Dal AC student recognized for engineering research

[Canada] Dalhousie University’s faculty of agriculture prides itself on its brilliant students.

From undergraduates to graduates and everyone in between, students continue to shine new light on agriculture through research, achievements and recognition.

Earlier this year, three undergraduate students, including Emily Merks, were awarded Undergraduate Student Research Awards (USRA). Merks said she always knew she wanted to be a mechanical engineer.

“I am fascinated with science and math-related topics so becoming an engineer seemed to be the best option for me,” she said.

Growing up on a poultry farm in Grand Pre of the Annapolis Valley, Merks came to Dalhousie University’s faculty of agriculture because of good things she had heard about the campus. After hearing about the knowledgeable professors, small class sizes, and the opportunity to play sports, Merks knew Dal AC was for her.

Dalhousie University Agricultural campus
Dalhousie University Agricultural campus

“I’ve heard so many positive things about the atmosphere and people here on campus,” Merk said.

“Everyone I knew who had come to the AC kept telling me how nice the faculty, staff and students are.”

Not only does Merks enjoy her program, she’s excelling at it too. After completing her first year in engineering, she was awarded a USRA. USRA’s are awarded to undergraduate students who are interested in natural sciences and engineering and careers in their field of research. The USRA’s allow students to work with researchers during the summer and gain experience in their area of study.

“It means a lot to me to receive an Undergraduate Student Research Award,” Merks says. “It’s a dream come true to already be working in the field after completing only the first year of my diploma program. This award has provided me with an opportunity to study a growing worldwide problem.”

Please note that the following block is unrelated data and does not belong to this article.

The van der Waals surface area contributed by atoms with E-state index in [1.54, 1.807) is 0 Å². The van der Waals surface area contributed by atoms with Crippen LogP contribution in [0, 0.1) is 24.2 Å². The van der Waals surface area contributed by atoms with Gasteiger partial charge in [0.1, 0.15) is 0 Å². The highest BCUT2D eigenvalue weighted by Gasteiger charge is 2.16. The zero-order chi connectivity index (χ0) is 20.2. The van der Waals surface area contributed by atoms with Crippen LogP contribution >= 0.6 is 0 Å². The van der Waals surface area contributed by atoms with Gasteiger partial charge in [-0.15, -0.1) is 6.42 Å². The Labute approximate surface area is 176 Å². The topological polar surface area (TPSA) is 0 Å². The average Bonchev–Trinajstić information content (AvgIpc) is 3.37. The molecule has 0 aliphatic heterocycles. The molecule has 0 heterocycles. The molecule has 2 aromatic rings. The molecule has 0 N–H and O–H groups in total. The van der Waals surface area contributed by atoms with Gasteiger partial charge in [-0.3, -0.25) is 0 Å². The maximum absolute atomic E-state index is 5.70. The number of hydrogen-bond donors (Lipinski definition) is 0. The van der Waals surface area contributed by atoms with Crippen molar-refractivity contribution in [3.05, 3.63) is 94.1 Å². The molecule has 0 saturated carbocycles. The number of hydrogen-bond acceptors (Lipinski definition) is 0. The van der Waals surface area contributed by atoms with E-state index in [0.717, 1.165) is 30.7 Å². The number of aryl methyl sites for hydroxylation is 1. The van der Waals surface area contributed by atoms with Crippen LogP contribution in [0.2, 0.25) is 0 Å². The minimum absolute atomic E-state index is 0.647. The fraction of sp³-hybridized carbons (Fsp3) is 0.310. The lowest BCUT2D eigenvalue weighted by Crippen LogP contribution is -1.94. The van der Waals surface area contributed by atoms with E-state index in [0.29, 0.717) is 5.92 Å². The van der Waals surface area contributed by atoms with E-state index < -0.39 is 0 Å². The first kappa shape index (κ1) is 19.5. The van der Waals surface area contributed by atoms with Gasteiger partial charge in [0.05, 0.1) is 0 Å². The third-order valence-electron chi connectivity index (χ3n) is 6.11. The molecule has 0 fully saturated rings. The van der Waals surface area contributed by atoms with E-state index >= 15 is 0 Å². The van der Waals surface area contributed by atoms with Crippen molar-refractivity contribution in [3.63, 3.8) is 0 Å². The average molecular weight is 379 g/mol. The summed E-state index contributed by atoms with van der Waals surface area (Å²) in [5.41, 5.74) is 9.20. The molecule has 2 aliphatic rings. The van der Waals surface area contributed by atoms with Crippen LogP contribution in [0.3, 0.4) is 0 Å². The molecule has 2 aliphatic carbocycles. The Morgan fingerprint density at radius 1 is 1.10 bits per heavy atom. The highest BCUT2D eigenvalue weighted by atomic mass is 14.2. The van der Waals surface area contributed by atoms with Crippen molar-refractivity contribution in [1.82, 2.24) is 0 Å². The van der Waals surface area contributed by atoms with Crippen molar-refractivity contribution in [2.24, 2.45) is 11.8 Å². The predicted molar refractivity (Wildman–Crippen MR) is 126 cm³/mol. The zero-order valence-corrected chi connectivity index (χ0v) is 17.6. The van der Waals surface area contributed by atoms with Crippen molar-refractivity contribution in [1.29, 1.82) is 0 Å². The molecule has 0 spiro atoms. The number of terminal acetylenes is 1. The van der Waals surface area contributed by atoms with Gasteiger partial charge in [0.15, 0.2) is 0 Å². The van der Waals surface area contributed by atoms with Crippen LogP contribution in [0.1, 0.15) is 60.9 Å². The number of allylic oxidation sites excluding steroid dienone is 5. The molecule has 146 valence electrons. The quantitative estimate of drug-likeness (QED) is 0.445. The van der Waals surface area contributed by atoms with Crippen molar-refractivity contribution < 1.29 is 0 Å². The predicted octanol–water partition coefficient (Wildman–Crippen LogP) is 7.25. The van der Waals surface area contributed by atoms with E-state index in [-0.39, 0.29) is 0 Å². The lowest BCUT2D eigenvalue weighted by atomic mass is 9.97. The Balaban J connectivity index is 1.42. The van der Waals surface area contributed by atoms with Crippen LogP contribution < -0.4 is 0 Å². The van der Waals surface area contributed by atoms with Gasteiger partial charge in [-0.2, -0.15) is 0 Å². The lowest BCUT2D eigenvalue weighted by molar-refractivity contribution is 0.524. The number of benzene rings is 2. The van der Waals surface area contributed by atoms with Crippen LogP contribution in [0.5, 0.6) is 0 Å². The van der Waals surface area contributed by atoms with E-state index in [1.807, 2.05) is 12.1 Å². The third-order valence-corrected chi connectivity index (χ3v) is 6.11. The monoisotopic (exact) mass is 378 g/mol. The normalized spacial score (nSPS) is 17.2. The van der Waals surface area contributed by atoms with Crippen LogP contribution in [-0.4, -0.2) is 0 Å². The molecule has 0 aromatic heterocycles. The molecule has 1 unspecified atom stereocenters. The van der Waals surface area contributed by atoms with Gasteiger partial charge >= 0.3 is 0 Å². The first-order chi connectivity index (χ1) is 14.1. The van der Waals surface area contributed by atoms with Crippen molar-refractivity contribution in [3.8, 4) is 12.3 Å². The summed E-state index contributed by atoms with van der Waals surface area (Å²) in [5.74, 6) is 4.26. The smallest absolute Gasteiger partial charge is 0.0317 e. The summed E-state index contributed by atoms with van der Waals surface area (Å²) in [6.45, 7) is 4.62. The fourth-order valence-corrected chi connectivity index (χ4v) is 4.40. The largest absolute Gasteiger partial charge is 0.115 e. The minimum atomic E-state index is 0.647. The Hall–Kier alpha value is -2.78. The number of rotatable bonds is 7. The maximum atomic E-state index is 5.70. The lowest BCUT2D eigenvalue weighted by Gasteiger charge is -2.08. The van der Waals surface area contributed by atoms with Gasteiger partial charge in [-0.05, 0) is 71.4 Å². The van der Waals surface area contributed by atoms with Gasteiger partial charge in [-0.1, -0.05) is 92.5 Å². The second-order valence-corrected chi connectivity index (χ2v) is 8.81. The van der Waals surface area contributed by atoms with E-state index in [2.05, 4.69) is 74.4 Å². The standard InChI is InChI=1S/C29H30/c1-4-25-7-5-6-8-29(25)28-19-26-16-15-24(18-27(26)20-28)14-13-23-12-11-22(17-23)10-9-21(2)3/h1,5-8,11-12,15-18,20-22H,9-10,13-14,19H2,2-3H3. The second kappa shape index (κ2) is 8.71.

This summer, Merks is working alongside Dr. Tri Nguyen-Quang and his team of researchers in the biofluids and biosystems modelling lab (BBML). They are researching the possible causes of abnormal and toxic, blue-green algal blooms in Mattatall Lake.

“I am focusing on the land use within the watershed to try and make links to it and various chemical patterns in and around the lake,” she said.

Merks said algal blooms are a rapidly growing problem, not only in Nova Scotia, but worldwide. Algal blooms, which are large accumulations of algae cells in a body of water, typically occur in freshwater and marine environments. The blooms are becoming more and more frequent and are threatening safe drinking water supplies.

“Unfortunately, Nova Scotia has little research being done on this problem compared to other provinces. An abundance of specific nutrients, like phosphorous, is considered to be a major contributing factor to the occurrence of algal blooms. This summer, I want to help locate and address the major contributing sources of nutrients to Mattatall Lake.”

Through her and her coworker’s research at BBML, Merks hopes to find what is causing the occurrence of algal blooms in Mattatall Lake. They then want to propose a solution that will help the residents of Mattatall Lake prevent future algal blooms. On a personal level, she would like to sharpen her sample taking and analysis skills.

Merks is set to graduate next spring from the engineering diploma program. After she graduates, she plans to move on to Dalhousie’s Halifax campus to pursue a bachelor’s degree in engineering. With her degree in hand, Merks would eventually like to be involved in the research and design of renewable energy systems or some other project focused on improving our environmental state. Her passion and determination for engineering and improving the environment has lead her on a successful path so far. And her journey has only just begun.


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